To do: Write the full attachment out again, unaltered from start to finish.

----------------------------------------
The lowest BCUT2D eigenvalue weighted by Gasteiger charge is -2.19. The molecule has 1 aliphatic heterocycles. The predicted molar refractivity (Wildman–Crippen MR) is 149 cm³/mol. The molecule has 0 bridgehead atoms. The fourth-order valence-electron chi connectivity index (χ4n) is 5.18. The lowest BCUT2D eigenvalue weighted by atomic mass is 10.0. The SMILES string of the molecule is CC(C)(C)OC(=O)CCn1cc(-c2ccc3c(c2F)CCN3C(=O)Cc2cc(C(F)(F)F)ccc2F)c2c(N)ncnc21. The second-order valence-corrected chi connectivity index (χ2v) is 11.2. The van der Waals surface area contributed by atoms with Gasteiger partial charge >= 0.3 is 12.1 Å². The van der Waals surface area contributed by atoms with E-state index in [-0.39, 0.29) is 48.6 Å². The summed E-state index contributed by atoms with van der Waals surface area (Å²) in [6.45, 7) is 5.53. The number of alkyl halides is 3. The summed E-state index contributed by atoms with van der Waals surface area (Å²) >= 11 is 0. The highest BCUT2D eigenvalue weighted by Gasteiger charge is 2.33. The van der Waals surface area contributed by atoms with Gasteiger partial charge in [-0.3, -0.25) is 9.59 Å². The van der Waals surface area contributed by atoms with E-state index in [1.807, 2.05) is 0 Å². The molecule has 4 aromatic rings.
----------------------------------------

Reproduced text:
The lowest BCUT2D eigenvalue weighted by Gasteiger charge is -2.19. The molecule has 1 aliphatic heterocycles. The predicted molar refractivity (Wildman–Crippen MR) is 149 cm³/mol. The molecule has 0 bridgehead atoms. The fourth-order valence-electron chi connectivity index (χ4n) is 5.18. The lowest BCUT2D eigenvalue weighted by atomic mass is 10.0. The SMILES string of the molecule is CC(C)(C)OC(=O)CCn1cc(-c2ccc3c(c2F)CCN3C(=O)Cc2cc(C(F)(F)F)ccc2F)c2c(N)ncnc21. The second-order valence-corrected chi connectivity index (χ2v) is 11.2. The van der Waals surface area contributed by atoms with Gasteiger partial charge >= 0.3 is 12.1 Å². The van der Waals surface area contributed by atoms with E-state index in [-0.39, 0.29) is 48.6 Å². The summed E-state index contributed by atoms with van der Waals surface area (Å²) in [6.45, 7) is 5.53. The number of alkyl halides is 3. The summed E-state index contributed by atoms with van der Waals surface area (Å²) >= 11 is 0. The highest BCUT2D eigenvalue weighted by Gasteiger charge is 2.33. The van der Waals surface area contributed by atoms with Gasteiger partial charge in [-0.3, -0.25) is 9.59 Å². The van der Waals surface area contributed by atoms with E-state index in [1.807, 2.05) is 0 Å². The molecule has 4 aromatic rings.